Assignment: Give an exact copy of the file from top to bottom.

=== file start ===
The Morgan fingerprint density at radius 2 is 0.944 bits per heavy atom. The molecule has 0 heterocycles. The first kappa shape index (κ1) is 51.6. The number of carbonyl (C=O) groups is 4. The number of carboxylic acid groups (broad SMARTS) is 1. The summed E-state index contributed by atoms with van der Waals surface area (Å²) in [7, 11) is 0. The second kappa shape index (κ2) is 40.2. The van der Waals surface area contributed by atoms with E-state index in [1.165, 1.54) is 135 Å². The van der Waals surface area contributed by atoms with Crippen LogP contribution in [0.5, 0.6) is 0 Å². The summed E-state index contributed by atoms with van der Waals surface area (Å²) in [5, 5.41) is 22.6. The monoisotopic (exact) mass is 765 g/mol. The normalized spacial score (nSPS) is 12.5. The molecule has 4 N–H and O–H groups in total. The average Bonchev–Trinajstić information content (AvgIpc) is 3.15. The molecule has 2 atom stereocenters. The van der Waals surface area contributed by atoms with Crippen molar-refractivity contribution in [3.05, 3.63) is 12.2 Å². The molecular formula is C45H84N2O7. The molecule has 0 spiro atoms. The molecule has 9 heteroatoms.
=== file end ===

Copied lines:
The Morgan fingerprint density at radius 2 is 0.944 bits per heavy atom. The molecule has 0 heterocycles. The first kappa shape index (κ1) is 51.6. The number of carbonyl (C=O) groups is 4. The number of carboxylic acid groups (broad SMARTS) is 1. The summed E-state index contributed by atoms with van der Waals surface area (Å²) in [7, 11) is 0. The second kappa shape index (κ2) is 40.2. The van der Waals surface area contributed by atoms with E-state index in [1.165, 1.54) is 135 Å². The van der Waals surface area contributed by atoms with Crippen LogP contribution in [0.5, 0.6) is 0 Å². The summed E-state index contributed by atoms with van der Waals surface area (Å²) in [5, 5.41) is 22.6. The monoisotopic (exact) mass is 765 g/mol. The normalized spacial score (nSPS) is 12.5. The molecule has 4 N–H and O–H groups in total. The average Bonchev–Trinajstić information content (AvgIpc) is 3.15. The molecule has 2 atom stereocenters. The van der Waals surface area contributed by atoms with Crippen molar-refractivity contribution in [3.05, 3.63) is 12.2 Å². The molecular formula is C45H84N2O7. The molecule has 0 spiro atoms. The molecule has 9 heteroatoms.